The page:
There are a few lessons I learned from my mother that are so strongly ingrained in my mind that I use them as lessons even today with my students — like the moment I learned what it truly meant to be a boss, rather than just being bossy.
As a kid I was your typical middle child, always looking for attention. Whether the neighborhood kids were putting together a football game or deciding who would go first in double dutch, I was often the loudest and most pushy about enforcing the rules. Middle children tend to have an innate sense of equity and fairness that is of the utmost importance to them in matters of games and play. To this, I was no exception. My older sister, Erin, would be left “in charge” when the parents were out of sight, and I often fought for that right and battled with her in ways that seem silly now in retrospect.
During the summers, all the neighborhood kids usually ended up at our house to play games. There was a spacious play area in the cul-de-sac where we lived and we spent time playing there and running in and out of my house. One day, my mother caught me being a tyrant with my friends. She pulled me aside, as tears of frustration ran down my face because no one was listening to me. Very gently, she began talking to me about my behavior.
“Kelly,” she said to me, “There is a big difference between being a boss and being bossy. You’re leaning towards bossiness and that will mean that no one will want to be your friend and play with you.”
I was instantly angry with her. She wasn’t helping at all and I wanted to stomp off to my room, except that wasn’t allowed in our home. Since I couldn’t leave her presence, she continued while giant bubbling tears rolled down my face.
“Do you want to be the boss someday,” she continued, “or do you want to continue being bossy? Because, unless you make a choice right now, you’re going to find that no one will want to listen to you.”
Whatever happened next, however she continued to explain … I cannot recall. But her words were so powerful and jarring that I was forced to really consider them in that moment. They stayed with me my entire life, and came up again when I was in grad school and our class was discussing school leadership.
By this time, I was in my thirties and had children of my own. My professor had asked us why we wanted to move into leadership positions. My response was something along the lines of knowing that leadership was my calling, much like people feel the unmistakeable responsibility to be the leader. Sometimes, it’s because others don’t step up and other times it’s because those who have stepped up aren’t really being good leaders. To use my mother’s terms: they’re just being bossy, but not really being the boss.
It’s no exaggeration to say that I found my “people” when I started working with middle grade students 19 years ago. I had recently moved from teaching at a high school to a middle school and whereas before I made the transition I never would have thought I could identify with a 7th grader, I soon learned differently. They’re moldable in a way that I love — even when they’re being brutally honest with me. Things like, “Mrs. Wickham, those shoes don’t really match your outfit” and “What kind of dress is THAT?” come flying out of their mouths at an alarming rate. The flip side is that they are also quite honest about themselves, too. For instance, when I ask them if they’re putting forth their best, 100% effort in the classroom not one has ever said, “Yes, this is the best I can do.” Instead, they tell me they are putting in 65% or that they know they could be doing better. All this honesty makes it easy to discuss important life lessons with them — like knowing the difference between being a boss and being bossy.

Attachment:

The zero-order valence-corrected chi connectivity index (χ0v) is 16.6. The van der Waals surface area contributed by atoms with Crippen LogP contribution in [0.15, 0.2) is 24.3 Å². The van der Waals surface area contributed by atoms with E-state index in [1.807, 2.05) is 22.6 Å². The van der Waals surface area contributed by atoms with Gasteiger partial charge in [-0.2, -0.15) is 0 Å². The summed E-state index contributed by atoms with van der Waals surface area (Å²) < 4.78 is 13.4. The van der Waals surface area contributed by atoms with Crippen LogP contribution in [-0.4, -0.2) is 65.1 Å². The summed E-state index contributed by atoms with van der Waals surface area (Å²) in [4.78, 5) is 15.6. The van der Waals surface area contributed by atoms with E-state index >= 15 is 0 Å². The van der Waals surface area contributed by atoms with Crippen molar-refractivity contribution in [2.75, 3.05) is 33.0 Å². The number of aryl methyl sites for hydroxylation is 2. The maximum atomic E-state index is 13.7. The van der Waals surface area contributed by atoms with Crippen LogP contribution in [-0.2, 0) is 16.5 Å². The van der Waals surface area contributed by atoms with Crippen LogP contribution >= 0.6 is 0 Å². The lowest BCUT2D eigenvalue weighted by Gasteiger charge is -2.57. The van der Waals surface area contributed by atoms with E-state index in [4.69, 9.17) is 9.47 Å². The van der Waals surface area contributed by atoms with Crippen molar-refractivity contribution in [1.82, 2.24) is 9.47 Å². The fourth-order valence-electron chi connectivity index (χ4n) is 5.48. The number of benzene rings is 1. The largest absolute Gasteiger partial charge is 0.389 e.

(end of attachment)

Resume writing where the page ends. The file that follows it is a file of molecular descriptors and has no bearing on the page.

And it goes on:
As a school leader, I now view many of the daily occurrences in middle school as a “Boss vs. Bossy” situation. It’s easy to spot the leaders who command — not demand — the attention and respect of others. This is especially present when I’m speaking with young girls. As a rather staunch feminist with an understanding of intersectionality, I wield my own power over this with great care. Girls whom I identify in my school as having the Boss vs. Bossy struggle within themselves get invited to my office for a private telling of this story of my mother’s guidance so we can process this important life lesson together.
Young girls have an unique opportunity to be taught about leadership qualities by strong women in positions of authority. More importantly, powerful women have a responsibility to instruct girls in ways that are not demeaning, condescending or have negative connotations that force them to behave.
I have never wanted to hear from anyone an accusatory, “You’re being bossy,” in my role as a leader. In case they do, I’ll relate this story to them and tell them, “No, quite the opposite. I’m the boss. You’d do well to remember that.”
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